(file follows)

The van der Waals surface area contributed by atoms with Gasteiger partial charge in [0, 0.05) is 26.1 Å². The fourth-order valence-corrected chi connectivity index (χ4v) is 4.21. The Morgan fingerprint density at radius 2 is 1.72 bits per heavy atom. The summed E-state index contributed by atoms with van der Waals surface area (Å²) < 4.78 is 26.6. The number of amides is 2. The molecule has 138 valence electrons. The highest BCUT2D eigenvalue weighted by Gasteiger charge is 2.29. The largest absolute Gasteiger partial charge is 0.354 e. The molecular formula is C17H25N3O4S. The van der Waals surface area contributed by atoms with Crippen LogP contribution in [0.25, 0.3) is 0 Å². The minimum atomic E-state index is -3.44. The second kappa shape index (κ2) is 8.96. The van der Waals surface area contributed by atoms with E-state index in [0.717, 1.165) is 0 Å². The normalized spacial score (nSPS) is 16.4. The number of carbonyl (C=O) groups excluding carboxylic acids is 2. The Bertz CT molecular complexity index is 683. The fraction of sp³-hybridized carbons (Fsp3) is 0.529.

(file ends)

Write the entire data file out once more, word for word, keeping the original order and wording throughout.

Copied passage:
The van der Waals surface area contributed by atoms with Gasteiger partial charge in [0, 0.05) is 26.1 Å². The fourth-order valence-corrected chi connectivity index (χ4v) is 4.21. The Morgan fingerprint density at radius 2 is 1.72 bits per heavy atom. The summed E-state index contributed by atoms with van der Waals surface area (Å²) < 4.78 is 26.6. The number of amides is 2. The molecule has 138 valence electrons. The highest BCUT2D eigenvalue weighted by Gasteiger charge is 2.29. The largest absolute Gasteiger partial charge is 0.354 e. The molecular formula is C17H25N3O4S. The van der Waals surface area contributed by atoms with Crippen LogP contribution in [0.25, 0.3) is 0 Å². The minimum atomic E-state index is -3.44. The second kappa shape index (κ2) is 8.96. The van der Waals surface area contributed by atoms with E-state index in [0.717, 1.165) is 0 Å². The normalized spacial score (nSPS) is 16.4. The number of carbonyl (C=O) groups excluding carboxylic acids is 2. The Bertz CT molecular complexity index is 683. The fraction of sp³-hybridized carbons (Fsp3) is 0.529.